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review 2020-05-07 21:56
The Chaperone - Laura Moriarty

Title: The Chaperone

Author: Laura Moriarty

Publish Date: June 5, 2012

Publisher: Riverhead Books

Format: Audiobook

Page Count: 13 hours, 10 minutes

Source: Library (via OverDrive)

Date Read: May 2-6, 2020



A dull saga about people living in Wichita. I can't even shelve this as "historical fiction" because the historical part is so superficial, it isn't worth mentioning. This is some low-grade Lifetime Movie women's fiction crap. The author must have had a checklist of agenda items/issues she would be shoe-horning into the story, whether or not those items/issues seem related to the storyline at all. There were (in no particular order): Jim Crow/racism, Lysol as a form of birth control, gay husband, immigrants, orphans, orphan train, eugenics, other birth control, alcohol/Prohibition, workaholic dads, unfulfilled moms, etc.


The chaperone, Cora Carlisle, is a 36 year old woman living in Wichita with her husband, Alan and two sons (who are about to go off to college). She decides to chaperone fellow Wichita resident, Louise Brooks (an actual person - check out the Stuff You Missed in History Class episode), as Louise makes her way from Kansas to NYC in 1922 to study dance with the famed Denishawn Dance Company. Cora has, unsurprisingly, a reason for wanting a free trip to NYC (courtesy of Brooks' dad, who pays all expenses to get rid of the daughter) - she was an orphan and placed with a Catholic orphanage that put her on an orphan train when she was roughly 6 years old. So she went looking for information on her parents. She was quasi-adopted by a couple from McPherson, Kansas and grew up on a farm. When the couple died suddenly, she was 16 and left penniless - since she wasn't formally adopted, the couple's other children kept her out of the will and inheritance. Hiring a lawyer (the aforementioned Alan), she got enough money to live on while studying at a teacher college. Alan came calling regularly after the settlement, and they married soon after. Alan and her had relations enough times to get her pregnant with twins, and that ended any marriage stuff between them - because, surprise! Alan was hella gay with his dear friend Raymond - a fact that Cora discovered one day when she found them in bed naked together.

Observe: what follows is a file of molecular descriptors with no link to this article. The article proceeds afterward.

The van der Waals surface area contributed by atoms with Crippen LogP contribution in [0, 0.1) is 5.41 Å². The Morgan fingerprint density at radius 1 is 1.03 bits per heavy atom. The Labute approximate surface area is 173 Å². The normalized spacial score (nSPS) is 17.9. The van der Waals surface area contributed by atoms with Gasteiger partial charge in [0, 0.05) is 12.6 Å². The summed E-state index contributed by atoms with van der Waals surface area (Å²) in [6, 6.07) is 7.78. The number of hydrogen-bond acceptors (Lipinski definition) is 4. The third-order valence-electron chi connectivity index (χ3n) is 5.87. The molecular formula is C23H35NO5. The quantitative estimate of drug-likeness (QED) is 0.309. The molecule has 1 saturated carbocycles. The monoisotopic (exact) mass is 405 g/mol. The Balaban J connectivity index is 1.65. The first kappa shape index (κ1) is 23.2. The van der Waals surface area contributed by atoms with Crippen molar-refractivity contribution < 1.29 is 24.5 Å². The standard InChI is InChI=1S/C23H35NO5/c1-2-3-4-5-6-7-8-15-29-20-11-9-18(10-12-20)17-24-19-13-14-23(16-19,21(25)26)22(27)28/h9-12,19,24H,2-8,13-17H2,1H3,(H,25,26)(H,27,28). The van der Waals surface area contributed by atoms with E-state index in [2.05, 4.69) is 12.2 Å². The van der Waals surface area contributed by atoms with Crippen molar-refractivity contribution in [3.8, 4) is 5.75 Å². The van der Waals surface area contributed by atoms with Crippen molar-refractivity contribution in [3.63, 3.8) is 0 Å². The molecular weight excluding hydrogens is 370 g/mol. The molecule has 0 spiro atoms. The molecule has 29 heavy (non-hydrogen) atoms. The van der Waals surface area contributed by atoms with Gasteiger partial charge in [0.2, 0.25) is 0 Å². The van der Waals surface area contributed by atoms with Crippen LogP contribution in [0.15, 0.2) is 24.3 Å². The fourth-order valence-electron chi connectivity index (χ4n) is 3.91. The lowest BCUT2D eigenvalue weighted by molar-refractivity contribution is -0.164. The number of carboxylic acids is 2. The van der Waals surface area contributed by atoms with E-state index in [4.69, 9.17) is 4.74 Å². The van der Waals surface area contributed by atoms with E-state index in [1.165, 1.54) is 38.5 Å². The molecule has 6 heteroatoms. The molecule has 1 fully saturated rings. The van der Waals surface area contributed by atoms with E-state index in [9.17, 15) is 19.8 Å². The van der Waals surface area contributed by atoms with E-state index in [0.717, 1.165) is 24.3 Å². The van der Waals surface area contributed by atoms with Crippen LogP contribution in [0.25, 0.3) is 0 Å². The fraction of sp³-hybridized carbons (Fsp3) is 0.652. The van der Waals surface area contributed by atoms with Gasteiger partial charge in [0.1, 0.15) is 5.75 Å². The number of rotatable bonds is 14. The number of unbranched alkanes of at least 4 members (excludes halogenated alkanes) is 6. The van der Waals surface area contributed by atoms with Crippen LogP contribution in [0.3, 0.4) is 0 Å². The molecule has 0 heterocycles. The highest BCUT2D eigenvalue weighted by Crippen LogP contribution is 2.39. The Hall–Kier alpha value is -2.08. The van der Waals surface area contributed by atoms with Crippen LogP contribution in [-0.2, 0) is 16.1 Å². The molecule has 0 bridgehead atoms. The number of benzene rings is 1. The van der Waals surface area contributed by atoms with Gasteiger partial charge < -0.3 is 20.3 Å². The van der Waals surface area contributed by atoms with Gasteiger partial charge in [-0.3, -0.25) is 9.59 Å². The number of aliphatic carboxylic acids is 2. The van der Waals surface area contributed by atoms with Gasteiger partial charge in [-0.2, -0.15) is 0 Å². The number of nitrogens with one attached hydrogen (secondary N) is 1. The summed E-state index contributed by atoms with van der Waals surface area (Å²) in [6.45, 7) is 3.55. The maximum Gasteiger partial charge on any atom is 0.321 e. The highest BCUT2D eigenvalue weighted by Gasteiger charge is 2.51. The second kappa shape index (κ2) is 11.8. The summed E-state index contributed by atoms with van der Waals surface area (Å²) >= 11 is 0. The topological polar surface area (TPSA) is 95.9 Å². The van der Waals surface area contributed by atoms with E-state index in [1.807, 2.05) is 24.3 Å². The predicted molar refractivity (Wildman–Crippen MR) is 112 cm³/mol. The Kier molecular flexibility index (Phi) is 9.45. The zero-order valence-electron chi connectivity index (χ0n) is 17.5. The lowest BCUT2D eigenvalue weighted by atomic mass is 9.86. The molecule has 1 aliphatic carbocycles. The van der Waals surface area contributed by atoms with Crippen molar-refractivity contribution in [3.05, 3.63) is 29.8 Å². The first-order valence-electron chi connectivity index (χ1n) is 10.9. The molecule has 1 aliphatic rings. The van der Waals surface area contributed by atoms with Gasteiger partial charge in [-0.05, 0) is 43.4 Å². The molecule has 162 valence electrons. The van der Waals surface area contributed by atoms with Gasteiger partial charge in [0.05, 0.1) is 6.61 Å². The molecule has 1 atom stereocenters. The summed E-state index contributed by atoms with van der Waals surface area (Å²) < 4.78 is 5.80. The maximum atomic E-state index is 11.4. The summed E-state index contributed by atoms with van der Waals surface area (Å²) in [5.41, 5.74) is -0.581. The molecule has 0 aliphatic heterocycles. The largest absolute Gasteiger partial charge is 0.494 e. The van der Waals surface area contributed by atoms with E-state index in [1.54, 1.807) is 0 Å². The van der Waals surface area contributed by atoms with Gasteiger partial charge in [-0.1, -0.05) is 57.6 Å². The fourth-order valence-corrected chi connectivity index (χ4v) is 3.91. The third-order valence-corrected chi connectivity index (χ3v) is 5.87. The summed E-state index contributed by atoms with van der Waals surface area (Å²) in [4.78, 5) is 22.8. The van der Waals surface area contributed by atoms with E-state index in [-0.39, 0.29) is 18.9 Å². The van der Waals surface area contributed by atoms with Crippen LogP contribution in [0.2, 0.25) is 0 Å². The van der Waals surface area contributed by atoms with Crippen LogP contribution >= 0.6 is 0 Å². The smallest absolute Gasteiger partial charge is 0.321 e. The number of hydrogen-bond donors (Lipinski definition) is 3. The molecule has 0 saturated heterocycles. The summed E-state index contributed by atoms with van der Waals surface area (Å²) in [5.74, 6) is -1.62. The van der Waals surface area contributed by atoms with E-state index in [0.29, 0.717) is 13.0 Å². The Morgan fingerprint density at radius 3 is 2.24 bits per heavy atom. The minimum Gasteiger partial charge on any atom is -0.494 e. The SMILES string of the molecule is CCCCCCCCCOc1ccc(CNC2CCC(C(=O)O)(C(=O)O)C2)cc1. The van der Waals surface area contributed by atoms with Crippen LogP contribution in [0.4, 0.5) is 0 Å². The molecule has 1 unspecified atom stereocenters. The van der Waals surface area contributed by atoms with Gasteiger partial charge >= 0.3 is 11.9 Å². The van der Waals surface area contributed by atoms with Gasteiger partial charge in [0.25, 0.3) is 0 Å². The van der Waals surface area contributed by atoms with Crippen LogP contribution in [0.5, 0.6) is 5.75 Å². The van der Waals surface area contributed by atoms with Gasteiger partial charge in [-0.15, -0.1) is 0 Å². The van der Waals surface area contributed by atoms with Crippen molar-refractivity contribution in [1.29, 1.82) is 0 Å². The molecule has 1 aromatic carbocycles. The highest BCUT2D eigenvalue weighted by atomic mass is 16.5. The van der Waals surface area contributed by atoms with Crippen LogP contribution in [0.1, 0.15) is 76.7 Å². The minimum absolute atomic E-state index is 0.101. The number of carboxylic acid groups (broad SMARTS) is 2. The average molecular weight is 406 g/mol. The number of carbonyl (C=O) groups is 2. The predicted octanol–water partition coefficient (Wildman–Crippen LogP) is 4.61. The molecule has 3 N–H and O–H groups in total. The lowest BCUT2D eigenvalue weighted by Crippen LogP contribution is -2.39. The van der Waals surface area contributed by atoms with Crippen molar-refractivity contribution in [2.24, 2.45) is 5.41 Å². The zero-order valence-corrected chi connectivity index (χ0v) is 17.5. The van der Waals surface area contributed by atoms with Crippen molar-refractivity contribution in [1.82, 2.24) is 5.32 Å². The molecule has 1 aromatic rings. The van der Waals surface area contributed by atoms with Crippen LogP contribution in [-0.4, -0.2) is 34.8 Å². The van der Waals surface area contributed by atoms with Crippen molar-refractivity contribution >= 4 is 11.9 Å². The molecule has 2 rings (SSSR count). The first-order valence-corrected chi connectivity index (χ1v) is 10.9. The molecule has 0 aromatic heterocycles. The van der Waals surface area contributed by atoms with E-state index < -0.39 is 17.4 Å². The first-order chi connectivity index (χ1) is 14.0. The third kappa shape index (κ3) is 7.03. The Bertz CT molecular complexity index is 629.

She decided to stay married to keep Alan and Raymond's secret and because Alan was well off and she liked living easy and having money. While in NYC, she found out information about her mother, met her mother, and the mother was less than awesome and wanted nothing to do with Cora. Considering the unrelenting bore that constituted Cora's personality, I agree with the mother. Cora decides that a lack of affection from both gay husband and cold mother would led to an one night stand with Joseph Schmidt, the handyman at the orphanage who helped Cora gain the information about the mother. When they were discovered by the nuns when they left his apartment, he was fired and lost his apartment to boot. So Cora's big idea was for Joseph and his young daughter Greta come live with her and Alan in Wichita, going with the lie that Joseph was her brother she found in NYC and Greta her niece. Also Raymond is half-living with them as well, leaving at 10pm every night to go home to his apartment for a few hours before showing up again at the breakfast table. Joseph and her continue on their affair but on the down-low (only Alan knows what is going on between them). This is 66% of the book - one big disjointed family living in America's heartland. The other 33% is a series of false endings with finally Cora passing away at age 100. This last part was a slog to get through and the historical events were mentioned in a newspaper or television show, not really intertwined in the story at all.